Where did you get your competitive nature?
“My family can be very intense and focused. They’re career-oriented people. My parents, Joseph and Salwa, still work to this day. My dad is retired, but he goes in and oversees the business, a restaurant in Cleveland, but my brother runs it now. My mom goes in at least four days a week to prep the food. She takes it seriously. It’s her baby. It’s hard for her to let it go.”
Why did you choose the college you chose?
“When I was a senior in high school some friends and I visited schools, but Baldwin-Wallace had one of the best quarterbacks. They were playing Mount Union in the fall of 1994 and the atmosphere in the stadium was really neat. It was not far from home. My parents worked a lot and it would have been hard for them to see me if I went away. I had some offers, but it made sense to go to B-W. There were about 10,000 people there that day, and to see the crowd and the excitement was special. The setting of the stadium is good because it’s in the middle of the community. The streets are packed and everybody is into the game. John Koz was the quarterback at B-W and Jim Ballard was the quarterback at Mount Union, and I think Sports Illustrated featured them once on its cover. That was really the beginning for Mount Union when they started winning, but B-W was better before then. In Ohio, the games are games, not events. The fans really want to support their teams. The fans are intelligent and it’s a generational support that they have. From what I’ve seen in Indianapolis, it’s like that here, too. The football culture here is getting as rich as it has been in Ohio. That tradition helped keep me at home.”
What was your best collegiate experience?
“I think graduation was really neat. I had my entire family there. That sticks out the most. I met a lot of people and coaches along the way. My coaches made introductions for me when visitors came by because they knew I was interested in coaching. I do think graduating was the best moment.”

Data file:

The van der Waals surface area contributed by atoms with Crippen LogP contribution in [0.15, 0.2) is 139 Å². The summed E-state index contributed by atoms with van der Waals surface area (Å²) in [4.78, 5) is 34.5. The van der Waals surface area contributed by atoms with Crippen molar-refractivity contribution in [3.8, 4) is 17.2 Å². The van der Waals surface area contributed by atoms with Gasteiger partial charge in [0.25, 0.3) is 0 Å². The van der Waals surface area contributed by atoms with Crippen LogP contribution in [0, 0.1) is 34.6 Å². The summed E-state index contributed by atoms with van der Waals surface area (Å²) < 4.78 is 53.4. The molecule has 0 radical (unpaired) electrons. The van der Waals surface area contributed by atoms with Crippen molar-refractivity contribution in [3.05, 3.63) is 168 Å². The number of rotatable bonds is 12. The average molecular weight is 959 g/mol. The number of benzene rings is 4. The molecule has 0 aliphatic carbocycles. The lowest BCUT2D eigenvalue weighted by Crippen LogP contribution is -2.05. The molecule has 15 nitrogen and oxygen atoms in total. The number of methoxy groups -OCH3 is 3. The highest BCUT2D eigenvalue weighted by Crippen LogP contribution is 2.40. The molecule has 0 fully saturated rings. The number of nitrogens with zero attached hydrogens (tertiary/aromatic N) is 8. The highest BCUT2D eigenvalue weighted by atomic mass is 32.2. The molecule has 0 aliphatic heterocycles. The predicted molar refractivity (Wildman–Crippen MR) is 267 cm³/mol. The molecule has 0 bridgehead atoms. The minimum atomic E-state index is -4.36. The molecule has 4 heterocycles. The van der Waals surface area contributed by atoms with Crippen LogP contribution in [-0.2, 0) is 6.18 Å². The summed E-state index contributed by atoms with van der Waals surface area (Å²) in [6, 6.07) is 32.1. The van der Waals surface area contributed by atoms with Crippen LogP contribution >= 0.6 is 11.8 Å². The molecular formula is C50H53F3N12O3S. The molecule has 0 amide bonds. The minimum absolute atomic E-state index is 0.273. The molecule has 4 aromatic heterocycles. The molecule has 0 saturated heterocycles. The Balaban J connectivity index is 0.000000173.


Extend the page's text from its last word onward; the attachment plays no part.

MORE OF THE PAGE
When did you first think about a career in football after your playing days?
“It started in my sophomore year. I was a history major and you needed a certain number of credits of an internship. The one I chose was a historical museum on Korea who was run by Eloise Tressel, whose son, Jim, is famous. I got to see how a museum was run, and I learned a lot about the skills involved in the operation. Some of the skills I use today in this job – researching and cataloguing. That’s how I go about finding players from college film to this day. It’s really carried over well, and the thought process she used in running the museum was neat. There was so much history about the Cleveland Browns and B-W football and her sons, a lot about Jim Brown and Ernie Davis, a lot of pictures. She put me in charge of organizing artifacts and displays. She would talk about being the wife of a coach, and I found it interesting. She also introduced me to a ton of people like Joe Paterno. She knew a lot of people and all she exposed me to professionally had a lasting impact. I knew I was going to have a career in football.”
What is your favorite quote on football, leadership, etc. that has shaped your career the most? Explain how/why/when you found it and how you have applied it.
“It sounds like a silly quote, but it makes sense to me. Sometimes when things don’t go the way you want, this quote pops in my mind, ‘They can’t eat ya.’ What it means to me is no matter how difficult a situation, it’s not like someone will physically eat you, so press on and keep coaching your guys up like you know how to do. Have a reckless abandon to making sure your guys are prepared and know what to expect and not matter what happens, leave it all on the field. A pretty sharp guy used to say it to me when things didn’t go as well as I wanted. He will remain nameless.”